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Jay Pritzker Academy is dedicated to educating academically talented and motivated students from families in rural Cambodia, to maximize their potential and their ability to build a better future for themselves, their families and their country

Jay Pritzker Academy (JPA) is a Pre-K - 13 co-ed day school, located approximately 16 kms (10 miles) from Siem Reap, Cambodia. JPA provides a challenging college-preparatory curriculum taught by inspired and inspiring teachers. Our English-medium curriculum is based on the successful and highly regarded Providence St. Mel approach to research based instruction. Currently, 462 girls and boys from surrounding villages attend JPA. We have a faculty of over 80 ex-pat and Cambodian teachers and aides delivering our English medium and Cambodian National curricula.

CAMBODIAN NEW YEAR BREAK

Friday, 5th April 2019

Jay Pritzker Academy staff and students are celebrating Cambodian New Year.


MODEL UNITED NATIONS - PHNOM PENH

Monday, 1st April 2019

The JPA MUN Club has just returned from Phnom Penh, where they attended the Northbridge International School of Cambodia Model United Nations (NISCMUN) conference, along with schools from around Asia.


Sokh Visal - Best Delegate

Chanminea - Best Delegate

MUN Coordinator, Mr. McBride, said, “NISCMUN was an excellent opportunity for our delegation to build on their experience from attending UNISMUN Hanoi, in February. There are sure signs that our Grade 9 and 10 students are well on their way to becoming accomplished delegates. Chanminea ’22 was awarded best speaker in General Assembly 6 (GA6), and Sokh Visal ’21 was awarded best delegate in the Security Council, which is generally reserved for the strongest delegates from each school. Sovannarath ’22 and Monika ’22 were also mentioned as standout delegates in their assemblies. My own personal standout student was Sotheara ’22 who was our only student attending her first conference. She was an active participant in her room and even made a couple of speeches. The next MUN conference won’t be until November so that leaves plenty of time for MUN Club members to expand their knowledge by reading as much as they can.”

Thank you to Mr. McBride and Mr. Terrazas, and congratulations to the members of the JPA MUN Club for representing yourselves so well.


EllenSopheakroSrey On Sampoas

Coding projects

Monday, 25th March 2019

“Yes!” Alisa, a Grade 10 student, jumped up and did a little dance. It had not been easy to get all those jumper cables wired up correctly, but the LED display connected to her Raspberry Pi computer board had finally lit up and now she could start working on the software part of her project.

This year, Grade 10 coding class is all about hands-on exploring of how computer hardware and software really work together and interact at a deep level. Students set up and configure their own Linux operating systems on a Raspberry Pi computer, they use its input/output interface to control LEDs and add buttons to control their setup. Further basic challenges involve setting up several types of displays and creating software for these with JAVA and Python coding languages.


Srey On and KeopagnapechSeyheing

Technology teacher, Mr. Engelen said, “Coding classes in Grades 7, 8 and 9 have prepared the students in Grade 10 for this interactive course. The goal is to prepare them for the AP Computer Science A course in Grade 11. The benefits of using robotics, Raspberry Pi computers, and electronics such as LEDs give students a deeper understanding of hardware and software.”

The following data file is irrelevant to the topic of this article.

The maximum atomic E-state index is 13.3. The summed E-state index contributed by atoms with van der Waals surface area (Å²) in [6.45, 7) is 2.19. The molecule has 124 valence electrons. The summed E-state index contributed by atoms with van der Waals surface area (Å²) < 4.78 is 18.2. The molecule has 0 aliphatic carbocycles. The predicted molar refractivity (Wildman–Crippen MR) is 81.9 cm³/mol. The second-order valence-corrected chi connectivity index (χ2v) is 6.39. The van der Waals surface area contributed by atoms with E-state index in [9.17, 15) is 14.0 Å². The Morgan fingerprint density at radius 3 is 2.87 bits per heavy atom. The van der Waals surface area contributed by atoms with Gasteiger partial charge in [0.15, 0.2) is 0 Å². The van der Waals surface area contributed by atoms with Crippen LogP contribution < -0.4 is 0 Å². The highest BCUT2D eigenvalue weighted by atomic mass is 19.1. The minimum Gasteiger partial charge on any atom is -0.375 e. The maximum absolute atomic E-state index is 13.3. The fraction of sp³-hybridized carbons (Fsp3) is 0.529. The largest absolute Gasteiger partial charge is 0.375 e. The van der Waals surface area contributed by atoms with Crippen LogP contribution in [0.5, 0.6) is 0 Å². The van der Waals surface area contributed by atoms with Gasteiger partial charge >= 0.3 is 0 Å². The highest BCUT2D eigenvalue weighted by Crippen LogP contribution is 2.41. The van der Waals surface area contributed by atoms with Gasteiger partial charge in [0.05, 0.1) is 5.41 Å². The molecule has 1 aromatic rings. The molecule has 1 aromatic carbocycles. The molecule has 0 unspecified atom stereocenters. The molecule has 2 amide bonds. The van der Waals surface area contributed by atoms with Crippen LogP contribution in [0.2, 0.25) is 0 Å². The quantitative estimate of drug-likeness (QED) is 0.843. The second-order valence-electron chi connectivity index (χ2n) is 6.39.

Seiha, Phirom and Rachna

At the moment, more complicated projects are underway, some extending the Raspberry Pi’s with Arduinos, a programmable circuit board. Seyheing ’21 is making a weather station using an add-on sensor array mounted to the Raspberry Pi, called a SenseHat board. A SenseHat board has inbuilt primary sensors to measure temperature, humidity and pressure and the ability to output data to software.

Rachna ’21, Sothea ’21 and Phirom ’21 are working on a face recognition system using a Raspberry Pi and its camera. Their project proposal states: ‘We will have a Raspberry Pi attached to a camera module. The camera detects faces and can match them with the names of people that are in our database. We can add a motor and a locking mechanism that will only unlock doors for the faces that it recognizes. There are many other projects, like an FM broadcast experiment by Keopagnapech ’21 and Srey On ’21.

Strange noises continually emanate from the far end of the classroom. This is where the World Robotics Olympiad mat is situated. Students are building and programming Lego Mindstorms robots to complete missions set for the next World Robotics Olympiad. They need to play sounds, sense colors, lift and maneuver items and have the robot make the correct decisions depending on the layout of the mat.


Students work on their own projects but share techniques and ideas, frequently coming together to evaluate each other’s progress. Each week they keep a journal of their work, questions and thoughts about what they have done or seen.

Rachna ’20 recently wrote in his reflective journal, “We got together with other groups and observed their accomplishments. We saw the many different types of displays used and how they were coded. The use of line segments was exciting. It was how it was coded that I found most interesting. The Python code used hexadecimal numbers to address the different parts of the display. It is similar to code I have seen previously. Many strings of these codes were put together to manually display a simple letter like “A” on the display. Because of this, I’ve been trying to make similar custom fonts on my own LCD display.”

Kimheat ’20 said, “Coding class is so rewarding. We are challenged to work on our own ideas and to take them from the virtual world into the physical world. It is so exciting.”

Keep up the good work Grade 10 and good luck with computer science next year.

AP CHEMISTRY CLASSES

Monday, 18th March 2019

Students in grades 11 and 12 are preparing for the annual Advanced Placement (AP) examinations. The tests are the culmination of year-long AP courses where students tackle college-level work. JPA students will be taking AP exams in physics, chemistry, computer science, macro and microeconomics and calculus.

AP Chemistry class has been working hard all year and recently, studied a unit on acid-base equilibria.


AP Chemistry teacher, Ms. Linton, said, “Acid and base equilibrium is one of my favorite units in AP Chemistry. At this point in the year the students have mastered the fundamentals of chemistry and are able to tackle more complex problems independently. This unit is a great opportunity for them to apply what they’ve learned about solution stoichiometry and chemical equilibria to a familiar problem. In my experience, students find this quite frustrating to start with. They have studied ‘acids and bases’ nearly every year since primary school, so there are a lot of preconceptions to overwrite. We’re lucky in JPA to have access to a lot of really great equipment, and this pH investigation challenges the students to work carefully to a high degree of precision – it’s certainly not easy to get right the first time, so multiple trials are required. This is a great lesson in patience, diligence and teamwork - as well as acid base equilibria.”